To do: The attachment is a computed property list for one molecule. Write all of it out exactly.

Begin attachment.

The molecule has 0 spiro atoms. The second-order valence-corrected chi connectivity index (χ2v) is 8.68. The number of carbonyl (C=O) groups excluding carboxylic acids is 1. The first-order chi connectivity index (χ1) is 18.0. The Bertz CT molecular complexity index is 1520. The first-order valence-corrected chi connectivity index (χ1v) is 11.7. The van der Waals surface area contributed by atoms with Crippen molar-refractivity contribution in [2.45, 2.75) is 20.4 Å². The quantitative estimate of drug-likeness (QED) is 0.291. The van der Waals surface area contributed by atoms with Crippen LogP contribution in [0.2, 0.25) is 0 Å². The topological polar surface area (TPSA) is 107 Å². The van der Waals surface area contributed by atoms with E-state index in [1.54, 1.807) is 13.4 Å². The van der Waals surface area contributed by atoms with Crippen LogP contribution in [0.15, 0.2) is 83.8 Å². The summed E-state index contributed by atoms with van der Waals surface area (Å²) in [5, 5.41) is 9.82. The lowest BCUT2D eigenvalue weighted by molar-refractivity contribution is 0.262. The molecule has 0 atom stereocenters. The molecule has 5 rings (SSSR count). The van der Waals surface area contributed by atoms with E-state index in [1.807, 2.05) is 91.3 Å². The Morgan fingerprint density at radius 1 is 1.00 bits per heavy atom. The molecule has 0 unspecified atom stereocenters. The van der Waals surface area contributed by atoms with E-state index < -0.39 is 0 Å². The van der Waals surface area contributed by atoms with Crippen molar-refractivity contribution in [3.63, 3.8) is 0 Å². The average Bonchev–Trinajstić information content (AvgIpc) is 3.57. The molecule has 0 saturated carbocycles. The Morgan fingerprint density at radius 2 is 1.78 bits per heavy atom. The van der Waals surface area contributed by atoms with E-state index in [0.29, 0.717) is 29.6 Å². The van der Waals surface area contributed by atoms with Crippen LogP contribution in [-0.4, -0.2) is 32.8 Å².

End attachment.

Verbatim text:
The molecule has 0 spiro atoms. The second-order valence-corrected chi connectivity index (χ2v) is 8.68. The number of carbonyl (C=O) groups excluding carboxylic acids is 1. The first-order chi connectivity index (χ1) is 18.0. The Bertz CT molecular complexity index is 1520. The first-order valence-corrected chi connectivity index (χ1v) is 11.7. The van der Waals surface area contributed by atoms with Crippen molar-refractivity contribution in [2.45, 2.75) is 20.4 Å². The quantitative estimate of drug-likeness (QED) is 0.291. The van der Waals surface area contributed by atoms with Crippen LogP contribution in [0.2, 0.25) is 0 Å². The topological polar surface area (TPSA) is 107 Å². The van der Waals surface area contributed by atoms with E-state index in [1.54, 1.807) is 13.4 Å². The van der Waals surface area contributed by atoms with Crippen LogP contribution in [0.15, 0.2) is 83.8 Å². The summed E-state index contributed by atoms with van der Waals surface area (Å²) in [5, 5.41) is 9.82. The lowest BCUT2D eigenvalue weighted by molar-refractivity contribution is 0.262. The molecule has 0 atom stereocenters. The molecule has 5 rings (SSSR count). The van der Waals surface area contributed by atoms with E-state index in [1.807, 2.05) is 91.3 Å². The Morgan fingerprint density at radius 1 is 1.00 bits per heavy atom. The molecule has 0 unspecified atom stereocenters. The van der Waals surface area contributed by atoms with E-state index < -0.39 is 0 Å². The van der Waals surface area contributed by atoms with Crippen molar-refractivity contribution in [3.63, 3.8) is 0 Å². The average Bonchev–Trinajstić information content (AvgIpc) is 3.57. The molecule has 0 saturated carbocycles. The Morgan fingerprint density at radius 2 is 1.78 bits per heavy atom. The van der Waals surface area contributed by atoms with E-state index in [0.29, 0.717) is 29.6 Å². The van der Waals surface area contributed by atoms with Crippen LogP contribution in [-0.4, -0.2) is 32.8 Å².